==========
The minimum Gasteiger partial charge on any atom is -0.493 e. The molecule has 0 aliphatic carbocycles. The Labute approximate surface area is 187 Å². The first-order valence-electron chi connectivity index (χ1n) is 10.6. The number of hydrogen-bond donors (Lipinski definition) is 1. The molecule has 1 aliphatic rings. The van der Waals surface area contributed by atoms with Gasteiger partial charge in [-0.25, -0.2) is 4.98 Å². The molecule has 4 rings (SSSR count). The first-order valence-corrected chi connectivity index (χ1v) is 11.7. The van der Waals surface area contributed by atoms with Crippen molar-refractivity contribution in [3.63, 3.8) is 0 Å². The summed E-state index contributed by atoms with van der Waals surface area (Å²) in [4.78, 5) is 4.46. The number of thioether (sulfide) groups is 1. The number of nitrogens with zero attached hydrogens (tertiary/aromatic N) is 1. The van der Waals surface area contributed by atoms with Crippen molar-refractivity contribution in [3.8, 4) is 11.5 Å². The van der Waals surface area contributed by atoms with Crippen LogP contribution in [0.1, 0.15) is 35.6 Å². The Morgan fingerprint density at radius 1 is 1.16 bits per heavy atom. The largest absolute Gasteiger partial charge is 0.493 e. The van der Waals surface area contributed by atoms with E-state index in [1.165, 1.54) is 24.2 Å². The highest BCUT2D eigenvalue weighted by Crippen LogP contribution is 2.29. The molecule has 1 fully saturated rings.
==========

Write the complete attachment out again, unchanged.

The minimum Gasteiger partial charge on any atom is -0.493 e. The molecule has 0 aliphatic carbocycles. The Labute approximate surface area is 187 Å². The first-order valence-electron chi connectivity index (χ1n) is 10.6. The number of hydrogen-bond donors (Lipinski definition) is 1. The molecule has 1 aliphatic rings. The van der Waals surface area contributed by atoms with Gasteiger partial charge in [-0.25, -0.2) is 4.98 Å². The molecule has 4 rings (SSSR count). The first-order valence-corrected chi connectivity index (χ1v) is 11.7. The van der Waals surface area contributed by atoms with Crippen molar-refractivity contribution in [3.63, 3.8) is 0 Å². The summed E-state index contributed by atoms with van der Waals surface area (Å²) in [4.78, 5) is 4.46. The number of thioether (sulfide) groups is 1. The number of nitrogens with zero attached hydrogens (tertiary/aromatic N) is 1. The van der Waals surface area contributed by atoms with Crippen molar-refractivity contribution in [3.8, 4) is 11.5 Å². The van der Waals surface area contributed by atoms with Crippen LogP contribution in [0.1, 0.15) is 35.6 Å². The Morgan fingerprint density at radius 1 is 1.16 bits per heavy atom. The largest absolute Gasteiger partial charge is 0.493 e. The van der Waals surface area contributed by atoms with E-state index in [1.165, 1.54) is 24.2 Å². The highest BCUT2D eigenvalue weighted by Crippen LogP contribution is 2.29. The molecule has 1 fully saturated rings.